On show for the first time in Rome, a collection of exclusive works by the British artist Joseph Mallord William Turner, from 22 March to 26 August 2018 at the Chiostro del Bramante.
A unique collection, illustrating the intimate and reserved side of J.M.W. Turner (23 April 1775 ‒ 19 December 1851), donated in its entirety to Great Britain and conserved at Tate Britain in London, features in this exhibition that marks the start of a major collaboration between Tate, London and Chiostro del Bramante.
Known today as the ‘Turner Bequest’, many of the works on display come from the artist’s personal studio and were produced over the years for his “own pleasure”, to cite the beautiful words used by the critic John Ruskin. An aesthetic and visual pleasure that conserves memories of journeys, emotions and fragments of landscapes seen during his stays abroad. In fact, the artist used to work in the open air during the warmer months, only shutting himself away in his studio in the winter, where he reproduced everything he had seen in real life on canvas.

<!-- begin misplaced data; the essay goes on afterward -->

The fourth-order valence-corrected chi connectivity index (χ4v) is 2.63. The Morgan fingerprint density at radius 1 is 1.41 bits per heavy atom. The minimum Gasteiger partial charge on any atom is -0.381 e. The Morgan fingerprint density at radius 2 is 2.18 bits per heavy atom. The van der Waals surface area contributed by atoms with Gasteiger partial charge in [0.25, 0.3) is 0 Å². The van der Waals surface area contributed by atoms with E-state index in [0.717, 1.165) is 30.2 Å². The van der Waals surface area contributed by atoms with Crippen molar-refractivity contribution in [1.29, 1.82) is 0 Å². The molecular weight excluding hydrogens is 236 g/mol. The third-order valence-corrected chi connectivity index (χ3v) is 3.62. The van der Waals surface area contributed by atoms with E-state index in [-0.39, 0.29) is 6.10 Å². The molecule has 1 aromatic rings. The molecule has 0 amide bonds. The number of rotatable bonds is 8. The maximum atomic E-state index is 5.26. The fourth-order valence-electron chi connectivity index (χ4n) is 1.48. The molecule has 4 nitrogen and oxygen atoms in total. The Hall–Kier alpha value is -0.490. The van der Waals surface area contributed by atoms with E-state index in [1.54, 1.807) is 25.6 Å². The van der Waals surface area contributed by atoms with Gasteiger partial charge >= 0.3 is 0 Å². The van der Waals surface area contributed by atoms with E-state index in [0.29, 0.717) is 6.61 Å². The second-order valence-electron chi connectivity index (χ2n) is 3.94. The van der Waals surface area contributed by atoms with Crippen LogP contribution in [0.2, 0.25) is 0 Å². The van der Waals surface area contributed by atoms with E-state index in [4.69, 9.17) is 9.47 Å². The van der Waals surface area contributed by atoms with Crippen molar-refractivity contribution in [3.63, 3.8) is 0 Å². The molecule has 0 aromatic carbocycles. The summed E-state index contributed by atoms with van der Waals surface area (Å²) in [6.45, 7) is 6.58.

Over ninety artworks, including sketches, studies, watercolours, drawings and a selection of oil paintings never before exhibited together in Italy, feature in the major exhibition ‘Turner. Works from Tate’, devoted to the famous and renowned watercolour artist who influenced more than one generation of artists with his work, including Claude Monet, Caspar David Friedrich, Vincent Van Gogh, Edgar Degas, Paul Klee, Franz Marc, Wassily Kandinsky, Gustav Klimt, Mark Rothko, James Turrell and Olafur Eliasson.
Nature and romanticism merge in the perfect depiction of the sublime and in the contemplation of an unstoppable, almost mysterious force, that was evoked time and again to respond to the artist’s need to seek a constantly evolving language able to anticipate artistic times and fashions. Indeed, it was in the British capital, a city with great expectations thanks to art exhibitions, theatre performances and initiatives in the fields of science and literature, that Turner produced emotionally intense images that became the means through which the man finally felt free to dream.
Divided into six sections, the exhibition invites visitors to discover the development of the artistic language of the greatest romantic painter in chronological order.